Russia and China are planning a transition to making trade settlements in rubles and yuan, according to a statement Russian President Vladimir Putin made at the recent Asia-Pacific Economic Cooperation (APEC) summit in Beijing. The move is intended to reduce the U.S. dollar’s influence on the global energy market.

“In the long-term, of course, settlements in rubles and yuan are very promising,” said Putin. “This will mean, if we transition to such a large-scale operation, that the influence of the dollar, say, in global energy, will objectively decline.”

Shortly after Putin made the announcement, Russia’s largest bank — state retail banking giant Sberbank — began financing letters of credit in Chinese yuan and performed the first transactions in yuan with one of Russia’s largest companies.

Mutual benefits

The decision is just the latest move in increased cooperation between Russia and China. While Russia has long talked about the possibility of a pivot toward Asia, the country’s increasing isolation from Western countries has proved an important catalyst in the process. Analysts say that both Russia and China will profit from closer ties, and the currency agreement is one indication.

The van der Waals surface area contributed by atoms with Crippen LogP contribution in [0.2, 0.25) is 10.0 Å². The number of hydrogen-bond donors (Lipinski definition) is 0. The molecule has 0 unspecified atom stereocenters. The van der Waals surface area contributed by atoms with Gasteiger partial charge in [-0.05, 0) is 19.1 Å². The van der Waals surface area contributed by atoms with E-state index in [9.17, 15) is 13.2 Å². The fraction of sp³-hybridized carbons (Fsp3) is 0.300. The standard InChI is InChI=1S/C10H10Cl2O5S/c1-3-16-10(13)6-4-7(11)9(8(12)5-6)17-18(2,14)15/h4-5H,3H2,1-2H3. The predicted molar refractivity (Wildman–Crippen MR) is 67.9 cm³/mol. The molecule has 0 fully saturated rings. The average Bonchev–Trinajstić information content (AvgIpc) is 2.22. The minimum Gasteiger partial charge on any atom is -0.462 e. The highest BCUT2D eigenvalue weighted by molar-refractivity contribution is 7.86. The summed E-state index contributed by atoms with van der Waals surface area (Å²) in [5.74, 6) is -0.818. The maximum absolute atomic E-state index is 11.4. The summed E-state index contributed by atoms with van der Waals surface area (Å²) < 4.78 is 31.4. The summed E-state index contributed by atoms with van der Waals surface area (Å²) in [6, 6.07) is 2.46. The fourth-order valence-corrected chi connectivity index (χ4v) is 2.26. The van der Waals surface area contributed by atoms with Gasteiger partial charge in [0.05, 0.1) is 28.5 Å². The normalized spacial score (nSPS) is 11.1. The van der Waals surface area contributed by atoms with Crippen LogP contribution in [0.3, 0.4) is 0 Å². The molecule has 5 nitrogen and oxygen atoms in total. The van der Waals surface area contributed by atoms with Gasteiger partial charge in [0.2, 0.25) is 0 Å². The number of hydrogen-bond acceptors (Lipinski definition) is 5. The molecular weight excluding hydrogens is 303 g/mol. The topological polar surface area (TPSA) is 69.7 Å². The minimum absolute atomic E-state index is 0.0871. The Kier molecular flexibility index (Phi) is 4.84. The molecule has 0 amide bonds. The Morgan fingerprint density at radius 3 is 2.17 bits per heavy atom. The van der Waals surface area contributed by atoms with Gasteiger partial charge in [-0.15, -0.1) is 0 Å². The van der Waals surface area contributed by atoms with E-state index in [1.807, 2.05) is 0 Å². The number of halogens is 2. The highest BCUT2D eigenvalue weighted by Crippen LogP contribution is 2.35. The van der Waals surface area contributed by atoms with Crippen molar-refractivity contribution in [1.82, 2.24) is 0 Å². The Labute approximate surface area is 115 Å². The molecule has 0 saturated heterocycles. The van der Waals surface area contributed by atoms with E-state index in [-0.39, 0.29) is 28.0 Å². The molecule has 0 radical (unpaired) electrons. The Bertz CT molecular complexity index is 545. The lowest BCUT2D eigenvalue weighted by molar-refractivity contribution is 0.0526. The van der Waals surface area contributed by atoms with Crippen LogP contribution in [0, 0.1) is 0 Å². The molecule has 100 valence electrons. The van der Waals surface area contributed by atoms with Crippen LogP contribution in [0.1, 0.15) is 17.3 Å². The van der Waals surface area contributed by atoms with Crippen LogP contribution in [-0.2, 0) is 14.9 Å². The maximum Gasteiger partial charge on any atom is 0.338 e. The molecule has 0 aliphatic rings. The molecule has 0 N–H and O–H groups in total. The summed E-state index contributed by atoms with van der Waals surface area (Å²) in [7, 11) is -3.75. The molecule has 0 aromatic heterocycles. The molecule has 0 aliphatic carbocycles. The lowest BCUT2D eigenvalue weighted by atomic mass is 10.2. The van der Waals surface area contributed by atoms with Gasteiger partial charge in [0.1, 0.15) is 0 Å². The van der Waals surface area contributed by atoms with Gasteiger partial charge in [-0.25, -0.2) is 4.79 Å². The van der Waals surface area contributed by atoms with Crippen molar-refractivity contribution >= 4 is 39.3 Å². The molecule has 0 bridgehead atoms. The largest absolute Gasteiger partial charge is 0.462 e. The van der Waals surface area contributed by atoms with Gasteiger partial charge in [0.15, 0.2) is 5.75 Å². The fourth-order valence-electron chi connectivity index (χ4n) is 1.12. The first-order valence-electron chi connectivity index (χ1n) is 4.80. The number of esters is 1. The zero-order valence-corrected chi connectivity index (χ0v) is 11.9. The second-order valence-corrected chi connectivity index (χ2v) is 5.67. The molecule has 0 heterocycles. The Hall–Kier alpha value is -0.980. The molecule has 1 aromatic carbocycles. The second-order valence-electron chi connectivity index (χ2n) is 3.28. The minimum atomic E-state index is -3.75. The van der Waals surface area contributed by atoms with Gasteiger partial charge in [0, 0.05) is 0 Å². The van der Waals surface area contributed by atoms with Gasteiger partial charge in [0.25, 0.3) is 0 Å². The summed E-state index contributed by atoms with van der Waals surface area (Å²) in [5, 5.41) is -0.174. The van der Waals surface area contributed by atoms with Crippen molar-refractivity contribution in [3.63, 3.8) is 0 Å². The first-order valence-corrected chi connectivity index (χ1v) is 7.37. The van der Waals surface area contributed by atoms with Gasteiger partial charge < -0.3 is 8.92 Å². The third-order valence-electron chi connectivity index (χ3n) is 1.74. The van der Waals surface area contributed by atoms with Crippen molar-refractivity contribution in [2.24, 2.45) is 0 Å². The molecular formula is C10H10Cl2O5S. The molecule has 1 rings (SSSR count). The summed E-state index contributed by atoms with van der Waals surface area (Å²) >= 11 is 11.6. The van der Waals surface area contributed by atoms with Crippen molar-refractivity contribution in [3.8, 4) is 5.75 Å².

“It is a mutually beneficial idea for Russia and China to transition to making settlements in their national currencies during trade, and it is positive in terms of cooperation in the BRICS framework,” said Dmitry Bedenkov, head of the analytical division at the investment company Russ-Invest. “First of all, it increases the diversification of currencies used by the two countries during settlements, which, given the high turbulence on the global financial market, could become another element of diversification.”

Bedenkov added that this kind of currency diversification is especially important for Russia because of the financial sanctions currently imposed against it by the European Union and the United States which is preventing Russian banks from borrowing money to refinance their debt.

Alexander Dorofeev, general director of the consulting company Arkaim, said the plan to gradually transition to settlements in national currencies was entirely realistic. “This has already been under way for several years because there are serious forces in the global financial elite that are interested in it,” Dorofeev said.

U.S. position